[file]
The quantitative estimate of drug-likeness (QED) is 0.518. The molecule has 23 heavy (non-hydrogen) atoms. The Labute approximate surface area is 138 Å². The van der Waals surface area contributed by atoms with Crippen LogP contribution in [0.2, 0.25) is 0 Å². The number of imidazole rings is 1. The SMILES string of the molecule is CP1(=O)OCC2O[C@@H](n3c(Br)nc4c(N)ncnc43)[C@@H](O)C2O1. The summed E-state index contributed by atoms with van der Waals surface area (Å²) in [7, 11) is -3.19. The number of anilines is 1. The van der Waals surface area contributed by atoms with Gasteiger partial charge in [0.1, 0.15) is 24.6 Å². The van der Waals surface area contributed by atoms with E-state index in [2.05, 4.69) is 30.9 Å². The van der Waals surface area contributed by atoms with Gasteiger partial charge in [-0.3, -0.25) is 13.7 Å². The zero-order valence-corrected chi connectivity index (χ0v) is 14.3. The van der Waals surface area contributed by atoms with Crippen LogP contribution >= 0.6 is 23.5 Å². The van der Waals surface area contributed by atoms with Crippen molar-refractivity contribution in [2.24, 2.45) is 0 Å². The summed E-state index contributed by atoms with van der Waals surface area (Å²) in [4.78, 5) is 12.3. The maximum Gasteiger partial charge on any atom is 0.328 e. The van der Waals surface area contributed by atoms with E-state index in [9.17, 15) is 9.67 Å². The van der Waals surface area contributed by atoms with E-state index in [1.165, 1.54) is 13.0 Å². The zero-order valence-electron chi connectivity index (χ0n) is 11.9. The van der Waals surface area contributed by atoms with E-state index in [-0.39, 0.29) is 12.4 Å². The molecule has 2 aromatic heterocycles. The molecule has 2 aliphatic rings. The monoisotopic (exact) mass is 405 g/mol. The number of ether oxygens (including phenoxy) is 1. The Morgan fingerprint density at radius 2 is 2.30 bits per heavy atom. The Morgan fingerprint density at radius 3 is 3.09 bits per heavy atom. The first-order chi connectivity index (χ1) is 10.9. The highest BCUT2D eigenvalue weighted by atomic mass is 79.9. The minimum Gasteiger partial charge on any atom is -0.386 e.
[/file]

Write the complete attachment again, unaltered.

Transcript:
The quantitative estimate of drug-likeness (QED) is 0.518. The molecule has 23 heavy (non-hydrogen) atoms. The Labute approximate surface area is 138 Å². The van der Waals surface area contributed by atoms with Crippen LogP contribution in [0.2, 0.25) is 0 Å². The number of imidazole rings is 1. The SMILES string of the molecule is CP1(=O)OCC2O[C@@H](n3c(Br)nc4c(N)ncnc43)[C@@H](O)C2O1. The summed E-state index contributed by atoms with van der Waals surface area (Å²) in [7, 11) is -3.19. The number of anilines is 1. The van der Waals surface area contributed by atoms with Gasteiger partial charge in [0.1, 0.15) is 24.6 Å². The van der Waals surface area contributed by atoms with E-state index in [2.05, 4.69) is 30.9 Å². The van der Waals surface area contributed by atoms with Gasteiger partial charge in [-0.3, -0.25) is 13.7 Å². The zero-order valence-corrected chi connectivity index (χ0v) is 14.3. The van der Waals surface area contributed by atoms with Crippen LogP contribution >= 0.6 is 23.5 Å². The van der Waals surface area contributed by atoms with Crippen molar-refractivity contribution in [2.24, 2.45) is 0 Å². The summed E-state index contributed by atoms with van der Waals surface area (Å²) in [4.78, 5) is 12.3. The maximum Gasteiger partial charge on any atom is 0.328 e. The van der Waals surface area contributed by atoms with E-state index in [9.17, 15) is 9.67 Å². The van der Waals surface area contributed by atoms with E-state index in [1.165, 1.54) is 13.0 Å². The zero-order valence-electron chi connectivity index (χ0n) is 11.9. The van der Waals surface area contributed by atoms with E-state index in [-0.39, 0.29) is 12.4 Å². The molecule has 2 aromatic heterocycles. The molecule has 2 aliphatic rings. The monoisotopic (exact) mass is 405 g/mol. The number of ether oxygens (including phenoxy) is 1. The Morgan fingerprint density at radius 2 is 2.30 bits per heavy atom. The Morgan fingerprint density at radius 3 is 3.09 bits per heavy atom. The first-order chi connectivity index (χ1) is 10.9. The highest BCUT2D eigenvalue weighted by atomic mass is 79.9. The minimum Gasteiger partial charge on any atom is -0.386 e.